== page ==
Schlick enjoys family history work
By DAISY WASHINGTON / Community Columnist
Lynn Schlick knows all about ancestry. She was the director of the Columbiana Family History Center for four years.
In 2019, she became the director of the Birmingham Family History Center.
She was inspired through her membership with the Church of Jesus Christ of Latter-day Saints, where she has been a member for the past six years.
Schlick was asked to serve in Columbiana and then as a Family Search Missionary.
History Centers have access to the Family History Center Portal page, which gives free access in the center to premium family history software and websites that generally charge for subscriptions.
As a Family Search Missionary, Schlick assists people interested in finding their ancestors. During the COVID-19 pandemic, the Family History Center has been closed, but patrons can still use the Center’s services.
Schlick conducts the training and meeting via Zoom and telephone.
She is also a member of Alabama Genealogical Society District 4, which represents the counties of Shelby, Jefferson and Walker.
AGS assists and supports the research of its members by finding, safeguarding, preserving and publishing records pertaining to Alabama families and their history.
She is a member of the Daughters of the American Revolution, her state chapter, which sponsors two scholarships for high school seniors based on academic performance, character, work habits, potential, school and community activities, and financial need.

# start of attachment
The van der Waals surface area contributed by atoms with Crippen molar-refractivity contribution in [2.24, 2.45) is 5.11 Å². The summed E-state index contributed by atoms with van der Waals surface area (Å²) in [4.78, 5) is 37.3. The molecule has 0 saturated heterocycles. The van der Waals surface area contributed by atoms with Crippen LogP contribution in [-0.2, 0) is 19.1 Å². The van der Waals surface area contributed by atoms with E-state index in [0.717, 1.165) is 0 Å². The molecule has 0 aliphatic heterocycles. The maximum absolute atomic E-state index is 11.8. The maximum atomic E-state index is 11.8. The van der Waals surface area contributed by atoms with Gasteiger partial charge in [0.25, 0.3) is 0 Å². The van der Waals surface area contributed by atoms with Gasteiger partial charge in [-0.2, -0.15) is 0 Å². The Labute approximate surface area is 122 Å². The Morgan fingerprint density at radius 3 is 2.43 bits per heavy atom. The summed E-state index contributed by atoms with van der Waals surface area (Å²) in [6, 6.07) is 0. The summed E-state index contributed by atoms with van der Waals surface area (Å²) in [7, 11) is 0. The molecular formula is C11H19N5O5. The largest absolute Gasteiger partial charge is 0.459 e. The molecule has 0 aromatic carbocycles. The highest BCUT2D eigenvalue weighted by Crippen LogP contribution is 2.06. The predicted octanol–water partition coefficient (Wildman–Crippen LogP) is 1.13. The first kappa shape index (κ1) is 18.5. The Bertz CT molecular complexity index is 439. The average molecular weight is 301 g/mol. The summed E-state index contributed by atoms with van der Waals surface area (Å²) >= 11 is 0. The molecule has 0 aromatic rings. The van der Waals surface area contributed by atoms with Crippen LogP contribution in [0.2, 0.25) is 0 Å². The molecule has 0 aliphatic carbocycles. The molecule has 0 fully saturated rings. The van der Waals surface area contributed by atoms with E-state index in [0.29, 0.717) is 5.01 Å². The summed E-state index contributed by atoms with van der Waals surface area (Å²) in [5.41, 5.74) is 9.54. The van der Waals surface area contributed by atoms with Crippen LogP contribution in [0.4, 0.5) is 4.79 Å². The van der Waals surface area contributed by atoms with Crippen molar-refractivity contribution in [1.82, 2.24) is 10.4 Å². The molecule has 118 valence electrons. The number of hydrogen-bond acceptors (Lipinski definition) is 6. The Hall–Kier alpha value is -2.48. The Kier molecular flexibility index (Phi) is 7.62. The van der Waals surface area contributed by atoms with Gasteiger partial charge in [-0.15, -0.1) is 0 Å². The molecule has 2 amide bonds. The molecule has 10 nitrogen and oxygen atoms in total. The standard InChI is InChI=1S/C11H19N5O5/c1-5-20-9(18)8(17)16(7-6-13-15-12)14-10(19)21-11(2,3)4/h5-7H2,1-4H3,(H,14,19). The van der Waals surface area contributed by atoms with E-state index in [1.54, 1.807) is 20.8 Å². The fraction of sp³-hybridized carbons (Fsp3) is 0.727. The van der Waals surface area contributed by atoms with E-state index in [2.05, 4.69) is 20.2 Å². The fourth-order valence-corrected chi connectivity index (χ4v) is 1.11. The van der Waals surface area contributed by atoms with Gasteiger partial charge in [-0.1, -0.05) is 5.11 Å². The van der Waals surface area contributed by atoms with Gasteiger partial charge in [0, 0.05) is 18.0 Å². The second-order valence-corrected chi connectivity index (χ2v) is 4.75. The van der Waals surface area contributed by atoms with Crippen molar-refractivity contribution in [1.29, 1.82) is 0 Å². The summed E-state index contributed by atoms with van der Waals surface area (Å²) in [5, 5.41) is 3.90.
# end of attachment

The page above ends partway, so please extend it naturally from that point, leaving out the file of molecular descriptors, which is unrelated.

Chapters also participate in activities that focus on those currently in the military, and they have many activities throughout the year to honor Alabama’s veterans.
Schlick earned a B.S. in business administration from University of Alabama and graduated magna cum laude.
Schlick, 77, is a native Washington, D.C. Employed by the federal government for 20 years, she was a budget analyst with the U.S. Department of Labor’s Mining Enforcement and Safety Administration.
For 14 years, Schlick was employed as a technical compliance specialist for Raytheon, the managing contractor for the Nevada Test Site in Las Vegas.
Schlick refers to her 2003 retirement as “the start of the best part, we like family history.”
She and her husband, Don, were afforded the time to pursue their passion for learning about genealogy and being able to donate their time and skills to the church to assist Alabamians in doing the same.
“We like to cook, too,” she said.
Since the start of the pandemic, the couple have begun the craft of making cheese.
Married for 42 years, she and Don have three children, four grandchildren and two great-grandchildren.